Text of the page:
How to Build a STEM Fort with Newspapers
Posted November 21, 2016 by Fort Magic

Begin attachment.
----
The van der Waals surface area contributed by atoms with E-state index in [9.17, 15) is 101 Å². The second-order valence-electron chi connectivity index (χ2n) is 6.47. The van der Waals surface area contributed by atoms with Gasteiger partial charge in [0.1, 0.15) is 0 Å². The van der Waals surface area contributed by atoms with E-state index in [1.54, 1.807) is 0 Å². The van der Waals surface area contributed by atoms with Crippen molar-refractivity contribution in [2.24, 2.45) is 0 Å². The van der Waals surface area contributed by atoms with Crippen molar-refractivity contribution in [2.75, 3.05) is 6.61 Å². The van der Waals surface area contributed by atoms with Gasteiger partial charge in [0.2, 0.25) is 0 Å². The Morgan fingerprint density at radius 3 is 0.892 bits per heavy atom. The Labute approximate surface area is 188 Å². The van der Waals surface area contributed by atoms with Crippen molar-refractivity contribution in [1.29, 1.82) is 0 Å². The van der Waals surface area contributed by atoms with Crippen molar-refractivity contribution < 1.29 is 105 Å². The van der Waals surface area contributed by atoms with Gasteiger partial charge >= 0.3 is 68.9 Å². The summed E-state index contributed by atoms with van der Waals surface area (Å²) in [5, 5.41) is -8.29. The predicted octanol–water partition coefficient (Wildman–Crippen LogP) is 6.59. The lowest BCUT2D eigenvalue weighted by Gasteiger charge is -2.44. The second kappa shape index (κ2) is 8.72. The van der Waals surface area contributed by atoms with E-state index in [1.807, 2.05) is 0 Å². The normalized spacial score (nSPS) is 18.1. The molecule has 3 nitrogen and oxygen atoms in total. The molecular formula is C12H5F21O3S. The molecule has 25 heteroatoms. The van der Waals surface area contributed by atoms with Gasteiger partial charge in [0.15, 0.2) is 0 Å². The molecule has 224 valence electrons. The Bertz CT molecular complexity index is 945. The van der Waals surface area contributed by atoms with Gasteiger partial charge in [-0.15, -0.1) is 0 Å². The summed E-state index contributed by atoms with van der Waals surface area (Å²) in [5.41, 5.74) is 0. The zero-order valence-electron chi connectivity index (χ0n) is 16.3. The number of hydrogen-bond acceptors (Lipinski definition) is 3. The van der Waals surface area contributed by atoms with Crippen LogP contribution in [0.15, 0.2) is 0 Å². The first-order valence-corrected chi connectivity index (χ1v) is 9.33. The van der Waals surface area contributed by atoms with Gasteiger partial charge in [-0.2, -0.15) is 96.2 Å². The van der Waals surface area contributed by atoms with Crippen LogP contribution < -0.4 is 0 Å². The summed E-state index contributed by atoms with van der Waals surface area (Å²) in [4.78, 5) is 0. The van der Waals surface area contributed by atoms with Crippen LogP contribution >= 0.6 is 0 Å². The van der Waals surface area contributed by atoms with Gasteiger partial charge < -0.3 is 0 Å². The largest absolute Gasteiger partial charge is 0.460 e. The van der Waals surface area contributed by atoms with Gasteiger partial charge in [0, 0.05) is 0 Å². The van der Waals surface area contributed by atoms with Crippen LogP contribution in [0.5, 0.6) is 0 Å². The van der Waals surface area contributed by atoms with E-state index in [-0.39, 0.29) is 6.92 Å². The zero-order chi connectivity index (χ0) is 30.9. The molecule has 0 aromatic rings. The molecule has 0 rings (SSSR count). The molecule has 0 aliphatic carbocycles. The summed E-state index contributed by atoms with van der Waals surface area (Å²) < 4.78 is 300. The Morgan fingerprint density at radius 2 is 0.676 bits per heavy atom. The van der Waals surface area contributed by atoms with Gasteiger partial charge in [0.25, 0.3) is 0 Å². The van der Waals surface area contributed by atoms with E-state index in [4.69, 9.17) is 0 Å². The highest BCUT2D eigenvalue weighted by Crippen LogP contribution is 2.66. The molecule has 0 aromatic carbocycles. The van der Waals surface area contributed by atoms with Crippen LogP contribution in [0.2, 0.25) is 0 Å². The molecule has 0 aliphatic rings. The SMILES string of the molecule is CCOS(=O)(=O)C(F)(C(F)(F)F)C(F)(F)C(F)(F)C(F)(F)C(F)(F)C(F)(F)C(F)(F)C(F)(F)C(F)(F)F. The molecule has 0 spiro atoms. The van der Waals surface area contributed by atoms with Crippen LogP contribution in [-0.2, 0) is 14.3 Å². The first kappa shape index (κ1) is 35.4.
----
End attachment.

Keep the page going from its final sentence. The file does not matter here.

Despite video and online sources becoming a primary outlet for the news, parents can still encourage their kids to learn the value of a newspaper. Even the youngest child loves to mimic Dad as he eats breakfast while reading the paper. With encouragement, this behavior extends beyond a physical copying to an intellectual one. In addition, this fading everyday item makes awesome forts. The creation of geometric shapes as a fort, a complement to a Fort Magic build or a feature of it, promotes science, technology, engineering and math (STEM) skills. Rolled newspaper pages transform into sticks with which kids dream and design. Discover how to build a stem wall fort with newspapers to get children reading and thinking. The importance of encouraging STEM building with newspaper forts becomes clear as parents understand this much-talked-about area of interest. STEM as a philosophy helps children "integrate knowledge across disciplines, encouraging them to think in a more connected and holistic way." This very concept relates to learning. Indeed, modern education involves an experience where connections need to be made across disciplines and settings. Gone are the days of thinking that teaching our children math comes separately from teaching them science. As parents have known for centuries, investigation, exploration, and hands-on experience strengthen the lessons of worksheets and classroom work. These real-world activities provide views of the same material in new contexts and through differing lenses. Integrating academic disciplines through experience teaches subjects in ways they more naturally appear. After all, it is rare to sit at the kitchen table and solve math problems for the sake of resolving them. Instead, fractions and measurement arise in the kitchen alongside food science. Calculations accompany the building or repair of electrical and mechanical systems. For children, this type of natural integration occurs in experience and play. In fact, research reveals the significant role of play and investigation from the early years both in skill and interest building. In other words, starting at a younger age develops and fosters STEM skills in our children. Plus, taking the initiative in learning helps kids learn these skills and create long-term academic success. Fortunately for parents, encouraging this learning comes fairly easy. Children’s innate curiosity leads to natural learning. Tap into this part of your child and the learning simply flows. One suggestion from Sprouts Teaching Guide of The Boston Children’s Museum is to make children feel like the experts. Asking questions that encourage kids to observe, investigate, and form hypotheses or predictions grab a hold of their natural curiosity to get them thinking and learning. Typically, these questions begin with “what” and do not have a wrong answer. To get a bit more specific, check out these ideas for building STEM skills with DIY newspaper forts. — Geometric shapes and designs inspire STEM learning. Think of the shapes contained in a rocket ship or castle with towers and turrets. — Rolling newspaper into sticks to extend a Fort Magic fort creates grander designs. — Newspaper sticks become architectural features such as turrets. — Lattice or other newspaper designs mounted to a fort’s exterior teach geometry. — For younger kids, think simple triangles, squares, and hexagons created with rolled newspapers. — Use one of those spheres to play simple games of toss or shape naming games. — Sheets of newspaper become fort exteriors. Adding several layers creates strong walls and roofs. — Fort wall search games continue the learning when the building is done. Grab the highlighters and mark STEM words or articles across fort newspaper walls. — Encourage kids to read an article from the fort wall and share a STEM fact before bed. As your kids build, you just might find the action stalled as kids read a short article or find the newspaper funnies. Take advantage of this opportunity. Encourage the kids to find STEM concepts and articles before rolling the paper. Younger kids identify numbers or short words, even shapes. Older children may locate entire articles and read them. For instance, an article on NASA might appear, or a report containing facts and stats might catch a mathematician's interest. The sports page offers facts and figures as well. Talk about how each STEM subject seems to overlap with other fields. Explore careers of interest among sports, business, construction and fashion pages. Fort building itself develops the critical thinking and problem-solving skills that lay a foundation for STEM fields. These skills also promote academic and life success. Incorporate Fort Magic and newspaper forts in play and fun, and watch your kids develop a love of learning with a basis in science, math, engineering, and technology. So, what are you waiting for? Grab those newspapers from the recycling bin. Pull out the Fort Magic kit. Call the kids, and get your children started on discovering their STEM aptitude. How do you get your children interested STEM topics and what role does fort building play? Do you have suggestions for encouraging STEM learning in children? Share your ideas with us below!